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Home :: Archive :: 1995 :: May ::
Re: Tillyard
Shakespeare Electronic Conference, Vol. 6, No. 0392.  Tuesday, 16 May 1995.
 
(1)     From:   Robert F. O'Connor <
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        Date:   Tuesday, 16 May 1995 10:18:35 +0700
        Subj:   Re: SHK 6.0389  Re: Tillyard
 
(2)     From:   Chris Stroffolino <LS0796@ALBNYVMS.BITNET>
        Date:   Monday, 15 May 1995 20:54:15 -0400 (EDT)
        Subj:   Re: SHK 6.0389  Re: Tillyard
 
(3)     From:   Terence Hawkes <
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        Date:   Tuesday, 16 May 1995 12:05:07 GMT
        Subj:   Re: Tillyard
 
 
(1)----------------------------------------------------------------------------
From:           Robert F. O'Connor <
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Date:           Tuesday, 16 May 1995 10:18:35 +0700
Subject: 6.0389  Re: Tillyard
Comment:        Re: SHK 6.0389  Re: Tillyard
 
Robert Appelbaum is correct in identifying Dollimore as a major influence on
the 'discreditation' of Tillyard, but I don't agree that *Radical Tragedy*
decided the matter.  I have always felt that Dollimore and his fellow Cultural
Materialists had rather more in common with Tillyard than they were comfortable
to admit, particularly on methodological grounds. Both Dollimore and Tillyard
rest much of there arguments on assertion - constant iteration of some
authoritative THIS IS SO! - rather than 'proof' - insofar as proof is possible
in something as subjective as literary criticism.  Even beyond the methodology,
there is their mutual dependence on essentially the same texts, viewed from
ideologically dissimilar positions, to put forward theit cases - though I
concede that in Dollimore's case, the choice of texts may have been determined
by the fact that Tillyard used them.
 
It is true to say that Tillyard was searching for consensus, while much recent
criticism seems to focus on conflict, but in their single-minded attempts to
'prove' their point, both Historicism and Cultural Materialism are claiming
that there is a single right interpretation of Shakespeare, and that theirs are
the best pointers to it.  Robert Appelbaum, in referring to Ulysses' infamous
'degree' speech, has reminded us that there are a plurality of possible
interpretations - something which I think is anathema to the Tillyards and
Dollimores of Shakespearean criticism.  But I have to wonder why Mr Appelbaum
thinks that the plays are any better a source of insight into the period than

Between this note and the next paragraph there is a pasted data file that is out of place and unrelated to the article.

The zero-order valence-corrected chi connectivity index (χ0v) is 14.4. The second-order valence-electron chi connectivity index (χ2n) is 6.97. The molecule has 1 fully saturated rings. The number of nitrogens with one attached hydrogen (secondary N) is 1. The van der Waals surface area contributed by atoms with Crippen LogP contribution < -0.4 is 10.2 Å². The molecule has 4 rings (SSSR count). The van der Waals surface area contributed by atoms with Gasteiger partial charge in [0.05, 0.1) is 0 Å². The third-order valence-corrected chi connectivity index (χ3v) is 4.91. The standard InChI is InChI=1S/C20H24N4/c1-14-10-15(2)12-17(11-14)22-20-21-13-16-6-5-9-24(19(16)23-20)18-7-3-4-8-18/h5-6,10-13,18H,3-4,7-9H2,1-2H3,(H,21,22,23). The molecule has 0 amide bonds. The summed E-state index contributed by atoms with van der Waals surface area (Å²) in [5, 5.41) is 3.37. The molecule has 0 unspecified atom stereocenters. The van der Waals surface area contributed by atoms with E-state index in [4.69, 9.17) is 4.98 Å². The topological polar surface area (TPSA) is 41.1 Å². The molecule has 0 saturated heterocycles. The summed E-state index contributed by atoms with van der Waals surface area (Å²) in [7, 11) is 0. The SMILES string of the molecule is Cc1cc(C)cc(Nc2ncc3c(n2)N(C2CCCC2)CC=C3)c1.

non-dramatic writing, or even privately-circulated material.  Everything was
subject to _kinds_ of censorship, especially the drama - a factor which
contributes to the ultimate unverifiablility of most hypotheses about
Elizabethan or Jacobean literature.  If he has any doubt about this, I refer
him to Richard Dutton's *Mastering the Revels* (Macmillan, 1991).
 
Robert F. O'Connor

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English Department
Australian National University
 
(2)----------------------------------------------------------------------------
From:           Chris Stroffolino <LS0796@ALBNYVMS.BITNET>
Date:           Monday, 15 May 1995 20:54:15 -0400 (EDT)
Subject: 6.0389  Re: Tillyard
Comment:        Re: SHK 6.0389  Re: Tillyard
 
Dear Robert Applebaum---the Ulyssean "world order" in the context of the play
from which it's taken is quite clearly exposed as flawed by Shakespeare itself.
it didn't take Dollimore to see this. earlier writers like Frye and Harold
Goddard also pointed out that this world view was a ruse of rhetoric being
manipulated...in Ulysses at least...because Shakespeare himself so often
subverts the "world view" expressed in official accounts of that time (though
he has a character mouth it; and the subversion is no doubt lost on many both
then and now), one can conjecture that just as the "World View of the 1990's:
seen from a historical perspective may fail to account for much subversive
thought but rather accept the Bell Curve or the World Weekly News (which this
week has a headline that says "WHAT THE FBI DOESN'T WANT YOU TO KNOW: ARAB PAID
OKLAHOMA BOMBING TERRORISTS") as a "world view'...Maybe my analogy is flawed,
but though the "world view" of Tillyard (or the work of Greenblatt for
instance) is helpful in a way, we should be careful to reduce the Renaissance
and all its writers to one "world view." Even if we take a Marxist approach,
that is NOT claiming ahistoricity for Shakespeare, we may see that today's
culture in many ways is of the same historical phase as Shakespeare's....
 
Chris Stroffolino
 
(3)----------------------------------------------------------------------------
From:           Terence Hawkes <
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Date:           Tuesday, 16 May 1995 12:05:07 GMT
Subject:        Re: Tillyard
 
Robert Appelbaum is slightly misleading when he says the problem isn't that
Tillyard is dated. The Elizabethan World Picture is very precisely dated and
that is exactly the problem. The book appeared in Britain in 1943 and its
commitment to an ideal of consensus within an ordered, golden age obviously
reproduces and reinforces many of the nostalgic fantasies of that turbulent
time. In fact its last sentence addresses the book directly to the 'present
conflicts and distresses' of the second World War. It remains, above all, an
imaginative response to that event, rather than a work of 'pure' scholarship.
But who ever met one of those?
 
Terence Hawkes
 

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